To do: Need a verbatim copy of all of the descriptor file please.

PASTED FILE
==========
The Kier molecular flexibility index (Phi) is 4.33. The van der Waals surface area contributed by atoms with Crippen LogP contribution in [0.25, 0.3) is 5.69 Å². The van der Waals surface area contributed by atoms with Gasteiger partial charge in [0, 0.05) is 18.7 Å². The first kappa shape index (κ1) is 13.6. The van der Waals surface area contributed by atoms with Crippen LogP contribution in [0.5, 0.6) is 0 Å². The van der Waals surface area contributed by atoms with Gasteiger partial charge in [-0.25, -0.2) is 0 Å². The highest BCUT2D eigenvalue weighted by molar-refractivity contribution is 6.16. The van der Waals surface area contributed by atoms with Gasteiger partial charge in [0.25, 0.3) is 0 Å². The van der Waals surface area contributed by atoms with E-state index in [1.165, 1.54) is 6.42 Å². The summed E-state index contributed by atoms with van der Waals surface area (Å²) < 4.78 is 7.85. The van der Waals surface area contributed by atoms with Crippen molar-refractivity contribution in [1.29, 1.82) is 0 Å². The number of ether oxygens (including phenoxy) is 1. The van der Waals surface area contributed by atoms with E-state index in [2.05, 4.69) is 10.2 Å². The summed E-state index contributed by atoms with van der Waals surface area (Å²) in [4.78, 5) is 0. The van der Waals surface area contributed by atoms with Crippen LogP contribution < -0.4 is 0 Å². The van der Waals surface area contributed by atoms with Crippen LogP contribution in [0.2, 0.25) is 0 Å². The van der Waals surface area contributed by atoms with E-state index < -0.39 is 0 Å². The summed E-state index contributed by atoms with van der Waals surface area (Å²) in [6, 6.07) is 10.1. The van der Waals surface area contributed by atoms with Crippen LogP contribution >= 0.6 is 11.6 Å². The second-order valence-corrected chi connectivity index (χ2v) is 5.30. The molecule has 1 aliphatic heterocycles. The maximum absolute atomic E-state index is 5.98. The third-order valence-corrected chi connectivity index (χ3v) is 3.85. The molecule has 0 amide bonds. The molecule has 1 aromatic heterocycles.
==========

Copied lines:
The Kier molecular flexibility index (Phi) is 4.33. The van der Waals surface area contributed by atoms with Crippen LogP contribution in [0.25, 0.3) is 5.69 Å². The van der Waals surface area contributed by atoms with Gasteiger partial charge in [0, 0.05) is 18.7 Å². The first kappa shape index (κ1) is 13.6. The van der Waals surface area contributed by atoms with Crippen LogP contribution in [0.5, 0.6) is 0 Å². The van der Waals surface area contributed by atoms with Gasteiger partial charge in [-0.25, -0.2) is 0 Å². The highest BCUT2D eigenvalue weighted by molar-refractivity contribution is 6.16. The van der Waals surface area contributed by atoms with Gasteiger partial charge in [0.25, 0.3) is 0 Å². The van der Waals surface area contributed by atoms with E-state index in [1.165, 1.54) is 6.42 Å². The summed E-state index contributed by atoms with van der Waals surface area (Å²) < 4.78 is 7.85. The van der Waals surface area contributed by atoms with Crippen molar-refractivity contribution in [1.29, 1.82) is 0 Å². The number of ether oxygens (including phenoxy) is 1. The van der Waals surface area contributed by atoms with E-state index in [2.05, 4.69) is 10.2 Å². The summed E-state index contributed by atoms with van der Waals surface area (Å²) in [4.78, 5) is 0. The van der Waals surface area contributed by atoms with Crippen LogP contribution < -0.4 is 0 Å². The van der Waals surface area contributed by atoms with Crippen LogP contribution in [0.2, 0.25) is 0 Å². The van der Waals surface area contributed by atoms with E-state index < -0.39 is 0 Å². The summed E-state index contributed by atoms with van der Waals surface area (Å²) in [6, 6.07) is 10.1. The van der Waals surface area contributed by atoms with Crippen LogP contribution >= 0.6 is 11.6 Å². The second-order valence-corrected chi connectivity index (χ2v) is 5.30. The molecule has 1 aliphatic heterocycles. The maximum absolute atomic E-state index is 5.98. The third-order valence-corrected chi connectivity index (χ3v) is 3.85. The molecule has 0 amide bonds. The molecule has 1 aromatic heterocycles.